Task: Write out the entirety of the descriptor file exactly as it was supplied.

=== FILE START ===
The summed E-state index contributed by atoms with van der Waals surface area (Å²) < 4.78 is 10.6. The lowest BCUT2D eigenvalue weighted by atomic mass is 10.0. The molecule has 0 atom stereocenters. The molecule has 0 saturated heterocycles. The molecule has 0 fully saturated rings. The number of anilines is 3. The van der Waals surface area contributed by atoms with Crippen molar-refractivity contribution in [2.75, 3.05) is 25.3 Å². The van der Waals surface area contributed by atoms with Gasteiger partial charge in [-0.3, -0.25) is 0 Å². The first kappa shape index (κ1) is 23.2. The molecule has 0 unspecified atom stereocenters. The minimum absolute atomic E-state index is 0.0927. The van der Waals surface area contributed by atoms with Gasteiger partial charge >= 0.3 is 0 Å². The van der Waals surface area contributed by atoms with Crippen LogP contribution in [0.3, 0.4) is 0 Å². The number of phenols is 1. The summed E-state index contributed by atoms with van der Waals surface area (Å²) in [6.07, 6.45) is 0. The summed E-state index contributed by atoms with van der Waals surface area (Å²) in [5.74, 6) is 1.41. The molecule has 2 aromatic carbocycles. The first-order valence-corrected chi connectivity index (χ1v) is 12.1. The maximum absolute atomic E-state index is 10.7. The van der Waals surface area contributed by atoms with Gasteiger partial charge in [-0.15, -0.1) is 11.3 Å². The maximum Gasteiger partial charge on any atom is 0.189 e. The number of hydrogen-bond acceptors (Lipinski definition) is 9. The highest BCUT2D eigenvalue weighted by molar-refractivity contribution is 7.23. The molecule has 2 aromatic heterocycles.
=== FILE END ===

The summed E-state index contributed by atoms with van der Waals surface area (Å²) < 4.78 is 10.6. The lowest BCUT2D eigenvalue weighted by atomic mass is 10.0. The molecule has 0 atom stereocenters. The molecule has 0 saturated heterocycles. The molecule has 0 fully saturated rings. The number of anilines is 3. The van der Waals surface area contributed by atoms with Crippen molar-refractivity contribution in [2.75, 3.05) is 25.3 Å². The van der Waals surface area contributed by atoms with Gasteiger partial charge in [-0.3, -0.25) is 0 Å². The first kappa shape index (κ1) is 23.2. The molecule has 0 unspecified atom stereocenters. The minimum absolute atomic E-state index is 0.0927. The van der Waals surface area contributed by atoms with Gasteiger partial charge >= 0.3 is 0 Å². The van der Waals surface area contributed by atoms with Crippen LogP contribution in [0.3, 0.4) is 0 Å². The number of phenols is 1. The summed E-state index contributed by atoms with van der Waals surface area (Å²) in [6.07, 6.45) is 0. The summed E-state index contributed by atoms with van der Waals surface area (Å²) in [5.74, 6) is 1.41. The molecule has 2 aromatic carbocycles. The first-order valence-corrected chi connectivity index (χ1v) is 12.1. The maximum absolute atomic E-state index is 10.7. The van der Waals surface area contributed by atoms with Gasteiger partial charge in [-0.15, -0.1) is 11.3 Å². The maximum Gasteiger partial charge on any atom is 0.189 e. The number of hydrogen-bond acceptors (Lipinski definition) is 9. The highest BCUT2D eigenvalue weighted by molar-refractivity contribution is 7.23. The molecule has 2 aromatic heterocycles.